In the sermon The Praise of Men,1  after indicating that ridicule is a powerful weapon used by the devil, Blessed John Henry Newman describes a case in which it is the cause of much pain: when a person who had shunned religion turns by God’s grace back to the practice of religion and meets the scorn of former friends. He writes, “Nothing is more painful in the case of such persons, than the necessity often imposed upon them of acting contrary to the opinion and wishes of those with whom they have till now been intimate, —whom they have admired and followed.”
Newman does not advise such a person to break off necessarily from former friends, but he must not accept any wrongdoing. Furthermore, he warns of the suffering to be faced: “he will incur the ridicule of his companions. He will have much to bear. He must bear to be called names, to be thought a hypocrite, to be thought to be affecting something out of the way, to be thought desirous of recommending himself to this or that person. He must be prepared for malicious and untrue reports about himself; many other trials must he look for.”
It is likely that the Oxford clergyman was writing from his own experience of being ridiculed for his religious beliefs. As he gradually found the doctrinal claims of the Roman Catholic Church to be stronger than those of the Anglican, and moved towards the Catholic Church, he incurred mockery and false accusations. He forgave the authors of such abuse and prayed for them.
In the sermon, he encourages the person who is the object of such treatment to pray to God for meekness and for those who ridicule him, and to consider that he deserves the ridicule, once having been like those who ridicule him.
St. Josemaría Escrivá offers the following sobering remark: “When you hear the plaudits of triumph, let there also sound in your ears the laughter you provoked with your failures.”2 
Newman continues, “Let him see to it that he acts as well as professes. It will be miserable indeed if he incurs the reproach, and yet does not gain the reward.” St. Peter teaches us that bearing this reproach is pleasing to God: “For what glory is it, if when ye be buffeted for your faults ye shall take it patiently? But if, when ye do well and suffer for it, ye take it patiently, this is acceptable with God.” [1 Pet 2:20]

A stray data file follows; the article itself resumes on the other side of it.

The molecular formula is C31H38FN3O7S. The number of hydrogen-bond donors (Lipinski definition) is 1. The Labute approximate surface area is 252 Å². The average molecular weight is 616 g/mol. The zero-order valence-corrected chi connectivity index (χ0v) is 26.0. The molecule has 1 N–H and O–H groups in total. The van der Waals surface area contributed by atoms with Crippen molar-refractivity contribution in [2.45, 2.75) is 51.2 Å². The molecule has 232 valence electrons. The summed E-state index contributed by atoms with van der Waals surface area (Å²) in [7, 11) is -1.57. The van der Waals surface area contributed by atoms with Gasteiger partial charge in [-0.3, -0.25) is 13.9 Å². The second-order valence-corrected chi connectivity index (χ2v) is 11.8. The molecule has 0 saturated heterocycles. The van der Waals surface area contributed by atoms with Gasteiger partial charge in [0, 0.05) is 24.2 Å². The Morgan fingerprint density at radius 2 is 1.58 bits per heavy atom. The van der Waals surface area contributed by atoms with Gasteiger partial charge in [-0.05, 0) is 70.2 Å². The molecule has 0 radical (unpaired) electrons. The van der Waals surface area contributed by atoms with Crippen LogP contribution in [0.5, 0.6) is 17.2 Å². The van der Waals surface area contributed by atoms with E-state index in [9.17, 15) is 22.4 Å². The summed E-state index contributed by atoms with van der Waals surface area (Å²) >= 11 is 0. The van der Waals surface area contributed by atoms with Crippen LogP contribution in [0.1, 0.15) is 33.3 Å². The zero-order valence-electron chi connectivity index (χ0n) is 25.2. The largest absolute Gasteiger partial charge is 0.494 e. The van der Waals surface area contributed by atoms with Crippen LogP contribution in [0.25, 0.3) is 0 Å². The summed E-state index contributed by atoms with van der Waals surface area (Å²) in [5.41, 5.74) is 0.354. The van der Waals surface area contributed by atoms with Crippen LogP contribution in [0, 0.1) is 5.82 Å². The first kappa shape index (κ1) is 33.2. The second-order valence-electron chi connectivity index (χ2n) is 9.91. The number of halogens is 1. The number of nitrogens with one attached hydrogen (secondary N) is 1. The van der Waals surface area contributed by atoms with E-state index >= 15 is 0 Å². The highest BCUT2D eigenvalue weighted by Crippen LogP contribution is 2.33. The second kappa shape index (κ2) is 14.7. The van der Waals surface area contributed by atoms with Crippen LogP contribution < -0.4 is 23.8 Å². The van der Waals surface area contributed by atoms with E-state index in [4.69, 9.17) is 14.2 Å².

Newman reminds his listeners that they are in the sight of God and the angels whose praise alone they should seek: “St. Paul charges Timothy by the elect Angels; and elsewhere he declares that the Apostles were made “a spectacle unto the world, and to Angels, and to men.” [1 Cor 4:9] Are we then afraid to follow what is right, lest the world should scoff?”
The Oxford don offers a practical suggestion to all of us: “Accustom yourselves, then, to feel that you are on a public stage, whatever your station of life may be; that there are other witnesses to your conduct besides the world around you; and, if you feel shame of men, you should much more feel shame in the presence of God, and those servants of His that do His pleasure.”
Each one would do well to ask himself: How do I react in the face of ridicule? Whose praise do I seek? And do I seek the praise of men more than that of God? The saints teach us to humble ourselves. We should pray like St. Josemaría: “The more I am exalted, my Jesus, the more you must humble me in my heart, showing me what I’ve been and what I’ll be if you forsake me.”3 
 John Henry Newman, Parochial and Plain Sermons, Vol. VII, The Praise of Men.
 Josemaría Escrivá, The Way, 589.
 The Way, 591.